Currently Reading:

    DC: The Flash, Teen Titans, Justice League, Doomsday Clock, Justice League Dark, Aquaman

    Image: Lazarus, Black Magick

    Boom: Mighty Morphin' Power Rangers, Go Go Power Rangers

  7. #22
    Boisterously Confused
    Join Date
    Apr 2014
    Posts
    4,597

    Default

    Assuming this is indeed what Didio is saying, it makes me wonder what the activity on the DCUniverse app looks like. Might modern fans who only follow a small number of current titles be exploring a lot of the old stuff since it costs them nothing extra?

  8. #23
    Astonishing Member Restingvoice's Avatar
    Join Date
    Mar 2018
    Posts
    3,350

    Default

    Found it! It's short so I'll just post the whole thing

    During Thursday afternoon's Meet the DC Publishers panel at Comic-Con International: San Diego, DC co-publisher Dan DiDio seemed to express frustration over the publisher's "Facsimile" editions of classic comics - which are reprints of old issues presented as originally published, original advertisements included.

    During the panel DiDio asked the audience how many of them read their Facsimile Editions. When no one answered the question with applause, DiDio responded “Good, that’s the one I was hoping we wouldn’t hear applause for.”

    “We do these Facsimile Editions where we reprint older issues of comics including all the old ads and stuff…and in some cases these are selling more than the new comics with these characters. People are more interested in buying the stories from 30 or 40 years ago than the contemporary stories, and that’s a failure on us," he explained.

    “We should be focused on moving things forward, always pushing the boundaries and finding new stories to tell. That’s how we’ll survive and grow this industry,” DiDio continued.

    It was not immediately clear if DiDio's frustration was more focused on the facsimiles being published, or their own ability to create new comics that outsell them.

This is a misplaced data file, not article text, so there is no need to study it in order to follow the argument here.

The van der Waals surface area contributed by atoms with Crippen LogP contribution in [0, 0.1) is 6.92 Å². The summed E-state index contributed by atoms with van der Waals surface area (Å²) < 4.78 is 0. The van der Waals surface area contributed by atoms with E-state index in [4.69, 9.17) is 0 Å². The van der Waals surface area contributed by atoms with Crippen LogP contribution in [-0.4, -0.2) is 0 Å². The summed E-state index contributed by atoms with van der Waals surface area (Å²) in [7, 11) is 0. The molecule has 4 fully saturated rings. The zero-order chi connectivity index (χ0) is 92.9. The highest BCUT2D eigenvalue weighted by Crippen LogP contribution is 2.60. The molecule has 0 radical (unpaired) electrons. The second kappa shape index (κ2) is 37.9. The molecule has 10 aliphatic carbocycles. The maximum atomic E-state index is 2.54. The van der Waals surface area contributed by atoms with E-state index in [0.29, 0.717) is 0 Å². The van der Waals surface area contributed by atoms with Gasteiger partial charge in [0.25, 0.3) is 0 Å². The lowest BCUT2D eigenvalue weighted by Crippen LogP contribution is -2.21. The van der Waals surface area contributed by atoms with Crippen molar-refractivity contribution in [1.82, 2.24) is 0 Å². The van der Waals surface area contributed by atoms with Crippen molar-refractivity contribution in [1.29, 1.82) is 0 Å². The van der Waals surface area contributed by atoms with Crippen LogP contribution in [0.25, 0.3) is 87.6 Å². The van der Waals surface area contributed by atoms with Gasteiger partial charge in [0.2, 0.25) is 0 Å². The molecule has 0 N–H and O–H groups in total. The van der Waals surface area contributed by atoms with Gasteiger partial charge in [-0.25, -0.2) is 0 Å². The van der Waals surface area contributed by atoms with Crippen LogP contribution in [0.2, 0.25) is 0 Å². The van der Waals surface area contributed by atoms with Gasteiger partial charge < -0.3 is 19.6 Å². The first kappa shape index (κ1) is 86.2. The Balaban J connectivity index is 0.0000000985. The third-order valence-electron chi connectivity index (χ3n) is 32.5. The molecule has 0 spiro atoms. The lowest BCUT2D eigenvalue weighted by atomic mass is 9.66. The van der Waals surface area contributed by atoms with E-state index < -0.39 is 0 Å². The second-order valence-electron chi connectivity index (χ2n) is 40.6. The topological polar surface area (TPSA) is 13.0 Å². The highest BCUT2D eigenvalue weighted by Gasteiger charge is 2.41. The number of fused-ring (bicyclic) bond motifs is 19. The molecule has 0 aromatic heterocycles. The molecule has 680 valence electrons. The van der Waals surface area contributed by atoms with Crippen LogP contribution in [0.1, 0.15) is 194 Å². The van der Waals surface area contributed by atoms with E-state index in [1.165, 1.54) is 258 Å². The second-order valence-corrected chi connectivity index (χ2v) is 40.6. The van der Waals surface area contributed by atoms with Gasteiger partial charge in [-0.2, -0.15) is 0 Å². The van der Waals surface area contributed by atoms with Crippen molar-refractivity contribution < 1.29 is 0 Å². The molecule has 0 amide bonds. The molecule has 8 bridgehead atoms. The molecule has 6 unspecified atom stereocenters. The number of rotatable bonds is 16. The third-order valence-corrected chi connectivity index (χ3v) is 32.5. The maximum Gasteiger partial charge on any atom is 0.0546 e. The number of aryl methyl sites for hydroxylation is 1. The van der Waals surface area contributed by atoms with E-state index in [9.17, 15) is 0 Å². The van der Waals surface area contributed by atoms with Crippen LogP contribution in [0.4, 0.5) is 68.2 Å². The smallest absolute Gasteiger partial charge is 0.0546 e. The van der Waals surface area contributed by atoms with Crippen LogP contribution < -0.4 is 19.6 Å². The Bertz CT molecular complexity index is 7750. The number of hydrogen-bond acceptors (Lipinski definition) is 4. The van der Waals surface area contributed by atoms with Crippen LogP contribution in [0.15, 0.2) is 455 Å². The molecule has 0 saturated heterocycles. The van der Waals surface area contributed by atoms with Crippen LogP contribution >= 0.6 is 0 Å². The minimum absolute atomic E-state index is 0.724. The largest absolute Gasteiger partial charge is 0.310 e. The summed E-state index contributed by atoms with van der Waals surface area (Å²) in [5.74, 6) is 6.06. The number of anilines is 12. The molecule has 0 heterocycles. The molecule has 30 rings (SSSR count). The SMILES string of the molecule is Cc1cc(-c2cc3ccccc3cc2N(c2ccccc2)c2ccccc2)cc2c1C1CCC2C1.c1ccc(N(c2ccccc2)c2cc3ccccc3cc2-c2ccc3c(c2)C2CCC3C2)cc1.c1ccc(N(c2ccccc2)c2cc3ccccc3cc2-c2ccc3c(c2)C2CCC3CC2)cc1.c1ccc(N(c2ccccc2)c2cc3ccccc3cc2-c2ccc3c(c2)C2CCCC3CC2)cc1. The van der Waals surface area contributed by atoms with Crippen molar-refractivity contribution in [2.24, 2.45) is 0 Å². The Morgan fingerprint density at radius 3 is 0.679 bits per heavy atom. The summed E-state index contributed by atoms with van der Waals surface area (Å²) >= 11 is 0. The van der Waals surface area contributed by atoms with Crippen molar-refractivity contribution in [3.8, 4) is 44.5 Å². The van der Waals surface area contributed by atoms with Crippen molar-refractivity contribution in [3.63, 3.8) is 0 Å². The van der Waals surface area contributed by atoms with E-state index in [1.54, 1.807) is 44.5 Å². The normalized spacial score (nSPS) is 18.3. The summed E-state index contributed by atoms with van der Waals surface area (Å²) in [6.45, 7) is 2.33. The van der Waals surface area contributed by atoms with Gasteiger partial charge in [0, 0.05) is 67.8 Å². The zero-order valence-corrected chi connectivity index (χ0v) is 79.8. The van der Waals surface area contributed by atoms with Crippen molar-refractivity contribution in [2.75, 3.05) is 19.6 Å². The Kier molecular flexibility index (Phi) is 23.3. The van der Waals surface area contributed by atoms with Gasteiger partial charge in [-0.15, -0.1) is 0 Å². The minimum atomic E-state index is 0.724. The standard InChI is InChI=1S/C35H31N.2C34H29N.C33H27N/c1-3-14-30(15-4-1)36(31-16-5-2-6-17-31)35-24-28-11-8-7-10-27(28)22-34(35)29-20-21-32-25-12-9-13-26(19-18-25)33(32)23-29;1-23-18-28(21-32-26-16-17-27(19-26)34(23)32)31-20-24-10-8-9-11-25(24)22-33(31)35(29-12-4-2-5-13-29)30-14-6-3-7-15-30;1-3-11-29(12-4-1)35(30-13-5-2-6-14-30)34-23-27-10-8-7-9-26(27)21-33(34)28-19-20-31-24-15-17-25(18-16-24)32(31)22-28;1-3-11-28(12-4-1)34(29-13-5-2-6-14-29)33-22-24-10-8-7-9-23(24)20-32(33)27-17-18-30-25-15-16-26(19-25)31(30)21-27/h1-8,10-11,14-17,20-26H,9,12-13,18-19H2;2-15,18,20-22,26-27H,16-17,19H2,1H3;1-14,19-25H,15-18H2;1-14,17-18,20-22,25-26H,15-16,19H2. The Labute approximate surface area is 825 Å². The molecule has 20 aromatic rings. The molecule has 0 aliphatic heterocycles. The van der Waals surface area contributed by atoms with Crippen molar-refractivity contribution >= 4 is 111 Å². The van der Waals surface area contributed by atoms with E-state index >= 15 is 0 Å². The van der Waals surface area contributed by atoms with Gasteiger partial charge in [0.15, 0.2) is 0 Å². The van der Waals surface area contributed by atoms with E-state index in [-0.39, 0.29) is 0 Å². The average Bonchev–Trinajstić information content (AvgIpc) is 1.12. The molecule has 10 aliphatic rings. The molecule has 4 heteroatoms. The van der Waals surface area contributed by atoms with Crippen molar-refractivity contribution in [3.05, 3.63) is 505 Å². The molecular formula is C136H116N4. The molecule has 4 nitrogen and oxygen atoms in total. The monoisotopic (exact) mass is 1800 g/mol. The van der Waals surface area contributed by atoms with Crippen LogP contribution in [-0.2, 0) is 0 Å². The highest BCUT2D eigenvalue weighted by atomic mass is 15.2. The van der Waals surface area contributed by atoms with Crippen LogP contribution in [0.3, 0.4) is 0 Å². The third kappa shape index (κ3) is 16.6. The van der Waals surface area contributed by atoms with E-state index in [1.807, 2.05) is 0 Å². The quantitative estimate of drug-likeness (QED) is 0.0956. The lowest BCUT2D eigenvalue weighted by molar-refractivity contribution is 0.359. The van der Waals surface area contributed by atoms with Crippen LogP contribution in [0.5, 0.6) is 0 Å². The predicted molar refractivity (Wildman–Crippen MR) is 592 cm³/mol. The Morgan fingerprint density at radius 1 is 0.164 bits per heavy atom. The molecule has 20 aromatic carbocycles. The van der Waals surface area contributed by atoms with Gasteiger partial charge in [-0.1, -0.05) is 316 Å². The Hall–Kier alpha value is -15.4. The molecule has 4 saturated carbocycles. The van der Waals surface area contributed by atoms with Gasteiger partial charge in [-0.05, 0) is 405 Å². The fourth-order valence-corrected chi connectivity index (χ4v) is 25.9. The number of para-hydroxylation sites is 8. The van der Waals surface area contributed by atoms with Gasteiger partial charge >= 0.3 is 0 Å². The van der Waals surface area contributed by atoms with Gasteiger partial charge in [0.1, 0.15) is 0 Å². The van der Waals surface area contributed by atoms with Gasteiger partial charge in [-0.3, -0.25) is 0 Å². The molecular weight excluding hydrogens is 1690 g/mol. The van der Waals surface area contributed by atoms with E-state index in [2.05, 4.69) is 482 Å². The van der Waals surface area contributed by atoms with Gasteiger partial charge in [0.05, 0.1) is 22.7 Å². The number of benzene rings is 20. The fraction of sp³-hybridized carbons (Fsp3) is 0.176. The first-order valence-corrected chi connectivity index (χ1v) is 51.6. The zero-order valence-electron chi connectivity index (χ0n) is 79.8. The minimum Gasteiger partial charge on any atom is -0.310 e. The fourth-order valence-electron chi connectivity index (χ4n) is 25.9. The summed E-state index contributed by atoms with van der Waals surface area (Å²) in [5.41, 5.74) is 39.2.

Writer Joe Hill, in attendance in support of his Hill House family of DC titles, had a different perspective entirely.

    “I want to defend the Facsimile Editions for a minute," Hill responded. "The reason they sell so well is, if you’re an older reader who has kids who are going crazy for comics, you’re gonna buy the Facsimile Edition because those are the stories you knew and loved as a kid. So for people who didn’t know them, they’re not 'new', but they are new.”

    https://www.newsarama.com/46103-dc-c...-editions.html

  9. #24
    Mighty Member
    Join Date
    May 2014
    Posts
    1,556

    Default

    Quote Originally Posted by Restingvoice View Post
    Found it! It's short so I'll just post the whole thing

    During Thursday afternoon's Meet the DC Publishers panel at Comic-Con International: San Diego, DC co-publisher Dan DiDio seemed to express frustration over the publisher's "Facsimile" editions of classic comics - which are reprints of old issues presented as originally published, original advertisements included.

    During the panel DiDio asked the audience how many of them read their Facsimile Editions. When no one answered the question with applause, DiDio responded “Good, that’s the one I was hoping we wouldn’t hear applause for.”

    “We do these Facsimile Editions where we reprint older issues of comics including all the old ads and stuff…and in some cases these are selling more than the new comics with these characters. People are more interested in buying the stories from 30 or 40 years ago than the contemporary stories, and that’s a failure on us," he explained.

    “We should be focused on moving things forward, always pushing the boundaries and finding new stories to tell. That’s how we’ll survive and grow this industry,” DiDio continued.

    It was not immediately clear if DiDio's frustration was more focused on the facsimiles being published, or their own ability to create new comics that outsell them.

    Writer Joe Hill, in attendance in support of his Hill House family of DC titles, had a different perspective entirely.